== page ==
Jeffrey Joerres, the chairman and chief executive officer of ManpowerGroup, spends a lot of time thinking about why so many people can’t find a job. Is it because there’s a mismatch between the skills that workers have and those the workplace needs? Or is it that there aren’t enough jobs to go around? Or something else? In an interview with Bloomberg Businessweek Economics Editor Peter Coy, Joerres argues that “skills mismatch” has become a meaningless catchall phrase. Below is a condensed and edited Q&A.
BBW: Why is unemployment so high?
Joerres: Businesses, governments, financial markets are grappling with powerful forces. Speed, price, labor arbitrage, re-domiciling. It’s creating a vortex that is creating pressure on the labor market, which is then being described as a skills mismatch. It’s much more nuanced than that. [Skills mismatch was first said to be a problem in] software, then it became manufacturing, then services, then education. We’ve collected this like a big tornado. We’re losing our ability to go after the problem.
BBW: Manufacturers complain a lot about finding the skills they need.
Joerres: Shop floors are becoming more complicated. Why? Global inputs, just-in-time manufacturing, new technology, smaller footprints. Workers are no longer led by a supervisor. They’re team-led. Continuous improvement. All these pressures require a different output. There are all these sophistications. Now you have to plug a worker into that.
BBW: Is this a uniquely American issue?
Joerres: I can travel around the world—China, Vietnam, India, Italy, France, Brazil, Mexico. We all have skills mismatch and gap discussions. Which is one way of saying it’s not just lack of demand. Emerging markets are experiencing this. “Skills mismatch” is too much of a generalized statement, though. It’s become this catchphrase. If you’re sitting on a panel talking about this, it becomes a tower of Babel. Welders. Ruby on Rails programmers. Language skills. What do we do with that? The fact is, yes, it exists. Yes, it is more acute than before. And no, it’s not the one thing that’s our big issue.
BBW: Could employers get the skilled workers they needed if they paid more?
Joerres: We’ve tested that on an micro scale. Welding. I sat with a company that needed 100 welders and interviewed 1,200 and ended up with 50. Only 50 could make it through the specialized requirements. They are, yes, paying more. [To get all 100 they needed] you would have to raise pay dramatically and steal the talent from someone else, which now creates a problem for the other person. That’s not solving the skills shortage, it’s solving your skills shortage. Now we move from welders to, let’s say, CNC [computer numerical control machinery] to QA [quality assurance]. It’s across the board. One could say if all wages were higher, but the highest wages are in manufacturing anyway, compared to service, and you still have all these openings in manufacturing.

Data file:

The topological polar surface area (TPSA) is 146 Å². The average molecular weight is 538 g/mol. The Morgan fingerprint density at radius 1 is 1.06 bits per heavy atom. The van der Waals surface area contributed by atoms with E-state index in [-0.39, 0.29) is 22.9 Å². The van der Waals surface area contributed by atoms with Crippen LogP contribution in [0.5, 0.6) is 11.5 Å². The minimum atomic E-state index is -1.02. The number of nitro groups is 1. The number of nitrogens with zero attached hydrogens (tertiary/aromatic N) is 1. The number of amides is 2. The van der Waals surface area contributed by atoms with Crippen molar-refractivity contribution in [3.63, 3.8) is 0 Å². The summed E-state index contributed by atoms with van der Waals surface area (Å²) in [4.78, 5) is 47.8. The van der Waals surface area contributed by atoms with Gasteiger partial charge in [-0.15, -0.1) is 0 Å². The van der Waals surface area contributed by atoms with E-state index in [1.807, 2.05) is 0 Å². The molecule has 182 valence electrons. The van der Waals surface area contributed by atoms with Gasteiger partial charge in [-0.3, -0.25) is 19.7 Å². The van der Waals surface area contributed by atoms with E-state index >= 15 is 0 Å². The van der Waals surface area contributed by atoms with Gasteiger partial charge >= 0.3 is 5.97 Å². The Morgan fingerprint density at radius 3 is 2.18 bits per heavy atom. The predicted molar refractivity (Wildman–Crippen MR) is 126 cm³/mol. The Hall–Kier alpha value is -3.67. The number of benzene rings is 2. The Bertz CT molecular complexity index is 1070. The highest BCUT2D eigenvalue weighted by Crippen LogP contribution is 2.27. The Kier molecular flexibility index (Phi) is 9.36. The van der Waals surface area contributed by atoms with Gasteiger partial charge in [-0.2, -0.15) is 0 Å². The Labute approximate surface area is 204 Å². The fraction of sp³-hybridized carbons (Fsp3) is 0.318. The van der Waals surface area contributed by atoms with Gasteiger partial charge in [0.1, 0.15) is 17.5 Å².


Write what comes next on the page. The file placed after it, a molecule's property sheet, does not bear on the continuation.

BBW: What’s wrong with manufacturing?
Joerres: We’ve lost the honor in technical skills and apprenticeship jobs. I’m 53. I was the first part of the knowledge economy. [The message was] everybody has to go to college. That was kind of a mono theme. We need to have a little bit more complicated message. There are all these jobs over here. They can be a plumber and make $80,000 a year. There’s this perverse sense that it’s better to be a history major and wait tables than to be a plumber and make four times as much.
BBW: How can we fix this?
Joerres: It’s education. Everyone’s got a shared responsibility. You’ve got to get people in the flow of learning. It’s got to be iterative rather than episodic. Schools aren’t equipped to do [iterative teaching]. Employers aren’t, either. At McDonald’s the person behind the counter is no longer making change, no longer putting on an extra pickle. They dummied the skill down. You need less skilled people than you did 10 years ago. The quest for most companies is to dumb down jobs. But in manufacturing, after simplification of tasks, they did aggregation of those tasks to create a better output. [So jobs got more complex after all.]
BBW: So education and training are the answer?
Joerres: I try to clear my mind. The problem needs more definition. We’re trying to solve for a skills mismatch, and we should be breaking it down to job, region, etc. Business is under intense pressure, and they have to be careful not to set up a training program that has poor efficacy or the game changes on them two years from now or a year from now. Training has to be more iterative, build as you go. Because things will change. It will only get faster. That’s the sad part of it for the long-term unemployed. They haven’t built muscle strength during the most critical period for training. We’re in a constant state of change. You can come back to work after vacation and feel like you’ve gone down the rabbit hole.
We’re losing our focus. We need more constructive answers instead of just throwing that big balloon up in the air.